ALBANY -- Coming out of the ashes of 2009, experts predict that the recession has bottomed out and this year will be characterized by stabilization and growth.
Roughly 150 business and civic leaders were present to hear that message at the University of Georgia Terry College of Business Economic Outlook luncheon at the Hilton Garden Inn in downtown Albany Thursday.
In Albany, the unemployment rates were fairly close to the state's rates in 2009, which isn't necessarily a bad thing.
"It's not bad to be about average," said Beata Kochut, research analyst with the UGA Selig Center for Economic Growth.
In 2007, per-capita income in Albany was approximately $25,000, which is 67 percent of the national average. In that same year, average unemployment was 5.1 percent, a number that was twice as high in 2009.
While the numbers appear sobering, many metropolitan areas have had the same problem since the recession's onset.
"Many metropolitan statistical areas have numbers just as bad," Kochut said.
Albany's suffering also stems in part from an industrial collapse in 2001, from which the local economy never fully recovered.
"The area held more jobs than the national level, but the area continued to lose them through the decade," Kochut said.
Some sectors added jobs in Albany during 2009, which indicates economic building blocks have been put into place. Even so, there are some steps that need to be taken.
"We should not rely on one industry to pull us out," Kochut said. "An educated, flexible work force will be the key."
Currently, experts say Albany still has enough of a presence, specifically in the manufacturing and service sectors, to transition.
"The remaining manufacturing facilities seem to be doing well so far," Kochut said. "The economy will likely pick up in the second quarter. As the economy improves, the service industry will have room to expand."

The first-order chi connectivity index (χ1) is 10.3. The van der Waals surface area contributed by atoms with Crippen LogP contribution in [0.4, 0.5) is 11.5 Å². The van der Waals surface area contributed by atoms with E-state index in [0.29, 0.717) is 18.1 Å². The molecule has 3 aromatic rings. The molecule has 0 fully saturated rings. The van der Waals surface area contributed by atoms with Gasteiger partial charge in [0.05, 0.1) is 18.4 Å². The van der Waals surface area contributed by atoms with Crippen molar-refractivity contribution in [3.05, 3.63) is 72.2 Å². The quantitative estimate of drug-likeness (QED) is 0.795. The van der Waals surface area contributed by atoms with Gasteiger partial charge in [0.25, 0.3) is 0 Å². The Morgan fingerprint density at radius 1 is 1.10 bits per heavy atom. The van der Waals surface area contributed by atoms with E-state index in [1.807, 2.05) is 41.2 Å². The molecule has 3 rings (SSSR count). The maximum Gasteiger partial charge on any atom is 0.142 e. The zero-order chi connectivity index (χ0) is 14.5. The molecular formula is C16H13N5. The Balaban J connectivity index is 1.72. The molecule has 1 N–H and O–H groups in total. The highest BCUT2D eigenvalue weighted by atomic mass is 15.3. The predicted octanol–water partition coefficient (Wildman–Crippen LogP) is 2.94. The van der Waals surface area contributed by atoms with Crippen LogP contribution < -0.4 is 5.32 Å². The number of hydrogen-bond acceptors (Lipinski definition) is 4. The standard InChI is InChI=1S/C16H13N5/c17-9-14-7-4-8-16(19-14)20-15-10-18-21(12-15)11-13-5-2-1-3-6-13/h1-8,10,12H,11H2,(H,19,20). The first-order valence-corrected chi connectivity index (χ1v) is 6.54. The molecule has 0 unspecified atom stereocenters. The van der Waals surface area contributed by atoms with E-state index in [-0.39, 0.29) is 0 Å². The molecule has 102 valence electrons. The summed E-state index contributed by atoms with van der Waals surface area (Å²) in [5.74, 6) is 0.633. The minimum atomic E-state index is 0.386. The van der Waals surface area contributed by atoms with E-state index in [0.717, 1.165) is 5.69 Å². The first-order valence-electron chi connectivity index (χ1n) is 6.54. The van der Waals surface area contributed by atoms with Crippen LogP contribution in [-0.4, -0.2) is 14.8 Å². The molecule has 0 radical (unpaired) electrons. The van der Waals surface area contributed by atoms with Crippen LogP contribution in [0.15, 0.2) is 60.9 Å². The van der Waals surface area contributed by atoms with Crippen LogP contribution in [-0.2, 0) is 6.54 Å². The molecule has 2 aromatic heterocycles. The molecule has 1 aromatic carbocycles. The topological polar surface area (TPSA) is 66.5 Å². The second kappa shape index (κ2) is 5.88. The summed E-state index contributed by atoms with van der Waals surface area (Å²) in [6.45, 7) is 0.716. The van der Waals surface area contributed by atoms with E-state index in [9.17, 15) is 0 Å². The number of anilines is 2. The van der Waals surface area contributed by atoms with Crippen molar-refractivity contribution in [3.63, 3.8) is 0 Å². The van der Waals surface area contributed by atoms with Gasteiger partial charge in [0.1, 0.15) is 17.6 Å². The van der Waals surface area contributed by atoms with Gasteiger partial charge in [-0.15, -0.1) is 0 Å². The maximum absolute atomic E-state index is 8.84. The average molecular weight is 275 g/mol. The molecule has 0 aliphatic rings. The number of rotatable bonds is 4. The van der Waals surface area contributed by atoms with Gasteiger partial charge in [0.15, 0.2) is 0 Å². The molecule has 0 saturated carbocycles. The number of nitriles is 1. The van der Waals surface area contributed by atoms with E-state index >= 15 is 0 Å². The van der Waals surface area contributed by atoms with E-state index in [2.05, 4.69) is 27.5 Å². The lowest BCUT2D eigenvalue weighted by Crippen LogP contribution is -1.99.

Last year's forecast by the UGA Selig Center predicted the recession would last 18 months, which came to pass with the statistical end of the recession arriving this past June. However, what has followed since then hasn't felt much like a recovery for most people in Georgia.
"In fact, we still feel awful," said Robert Sumichrast, dean of the Terry College of Business. "Employment is declining. Non-residential property is plunging. Consumer spending is restrained. Capital needs reallocation. And on top of all that, the banking system is not completely fixed, with too many banks still holding onto assets that are clearly distressed.
"Despite this list of concerns, our forecast is for the recovery to be sustained."
Sumichrast went on to say that recovery will be slow and bumpy, and that the state's economy will likely underperform the national economy until real estate and construction stabilize sometime in 2011.
He also said that while job losses would likely turn a corner this year, the doldrums are not over yet.
"Georgia will end up losing about 370,000 jobs over the course of this recession. That's more than twice as many jobs as we lost in the previous recession and represents 8.9 percent of total employment," Sumichrast said. "Even though job growth in Georgia will finally turn positive next spring, it will be too weak to keep pace with the number of people entering the job market."
Georgia's unemployment rate will continue to rise, topping out at 11 percent in mid-2010, he said.
On the national level, experts predict that it will be midway through 2011 before the gross domestic product completely recovers.
"It will take two additional years -- that is 2013 -- before the labor market replaces the 7.5 million jobs lost during this historic downturn," Sumichrast said. "Only then will the U.S. economy be fully healed."